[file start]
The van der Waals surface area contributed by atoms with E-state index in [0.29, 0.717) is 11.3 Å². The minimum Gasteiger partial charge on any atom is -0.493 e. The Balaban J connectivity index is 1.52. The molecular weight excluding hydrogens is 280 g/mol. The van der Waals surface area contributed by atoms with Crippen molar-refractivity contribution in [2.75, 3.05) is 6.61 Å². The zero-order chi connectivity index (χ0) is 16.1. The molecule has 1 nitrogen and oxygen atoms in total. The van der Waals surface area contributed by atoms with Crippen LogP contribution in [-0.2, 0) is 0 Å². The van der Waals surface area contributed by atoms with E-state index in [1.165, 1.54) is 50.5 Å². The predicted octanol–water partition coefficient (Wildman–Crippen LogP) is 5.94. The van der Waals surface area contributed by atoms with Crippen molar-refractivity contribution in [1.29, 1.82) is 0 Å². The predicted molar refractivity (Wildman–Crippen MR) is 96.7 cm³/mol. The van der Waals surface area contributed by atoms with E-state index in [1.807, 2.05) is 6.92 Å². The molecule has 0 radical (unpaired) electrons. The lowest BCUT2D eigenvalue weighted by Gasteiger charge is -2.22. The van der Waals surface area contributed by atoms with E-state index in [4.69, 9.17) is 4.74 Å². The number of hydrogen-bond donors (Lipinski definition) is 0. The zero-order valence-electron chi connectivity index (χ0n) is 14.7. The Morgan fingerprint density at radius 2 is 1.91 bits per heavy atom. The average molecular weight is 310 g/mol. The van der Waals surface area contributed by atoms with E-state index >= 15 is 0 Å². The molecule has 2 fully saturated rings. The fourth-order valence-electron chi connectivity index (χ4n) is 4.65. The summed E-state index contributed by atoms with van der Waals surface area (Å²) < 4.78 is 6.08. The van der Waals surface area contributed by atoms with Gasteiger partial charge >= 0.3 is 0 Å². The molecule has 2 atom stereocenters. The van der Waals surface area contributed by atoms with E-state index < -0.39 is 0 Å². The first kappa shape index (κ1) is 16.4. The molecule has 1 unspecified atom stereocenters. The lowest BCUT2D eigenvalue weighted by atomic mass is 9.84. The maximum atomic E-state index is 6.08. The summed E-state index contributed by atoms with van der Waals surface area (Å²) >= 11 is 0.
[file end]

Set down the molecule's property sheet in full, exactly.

The van der Waals surface area contributed by atoms with E-state index in [0.29, 0.717) is 11.3 Å². The minimum Gasteiger partial charge on any atom is -0.493 e. The Balaban J connectivity index is 1.52. The molecular weight excluding hydrogens is 280 g/mol. The van der Waals surface area contributed by atoms with Crippen molar-refractivity contribution in [2.75, 3.05) is 6.61 Å². The zero-order chi connectivity index (χ0) is 16.1. The molecule has 1 nitrogen and oxygen atoms in total. The van der Waals surface area contributed by atoms with Crippen LogP contribution in [-0.2, 0) is 0 Å². The van der Waals surface area contributed by atoms with E-state index in [1.165, 1.54) is 50.5 Å². The predicted octanol–water partition coefficient (Wildman–Crippen LogP) is 5.94. The van der Waals surface area contributed by atoms with Crippen molar-refractivity contribution in [1.29, 1.82) is 0 Å². The predicted molar refractivity (Wildman–Crippen MR) is 96.7 cm³/mol. The van der Waals surface area contributed by atoms with E-state index in [1.807, 2.05) is 6.92 Å². The molecule has 0 radical (unpaired) electrons. The lowest BCUT2D eigenvalue weighted by Gasteiger charge is -2.22. The van der Waals surface area contributed by atoms with E-state index in [4.69, 9.17) is 4.74 Å². The number of hydrogen-bond donors (Lipinski definition) is 0. The zero-order valence-electron chi connectivity index (χ0n) is 14.7. The Morgan fingerprint density at radius 2 is 1.91 bits per heavy atom. The average molecular weight is 310 g/mol. The van der Waals surface area contributed by atoms with E-state index >= 15 is 0 Å². The molecule has 2 fully saturated rings. The fourth-order valence-electron chi connectivity index (χ4n) is 4.65. The summed E-state index contributed by atoms with van der Waals surface area (Å²) < 4.78 is 6.08. The van der Waals surface area contributed by atoms with Gasteiger partial charge >= 0.3 is 0 Å². The molecule has 2 atom stereocenters. The van der Waals surface area contributed by atoms with E-state index < -0.39 is 0 Å². The first kappa shape index (κ1) is 16.4. The molecule has 1 unspecified atom stereocenters. The lowest BCUT2D eigenvalue weighted by atomic mass is 9.84. The maximum atomic E-state index is 6.08. The summed E-state index contributed by atoms with van der Waals surface area (Å²) >= 11 is 0.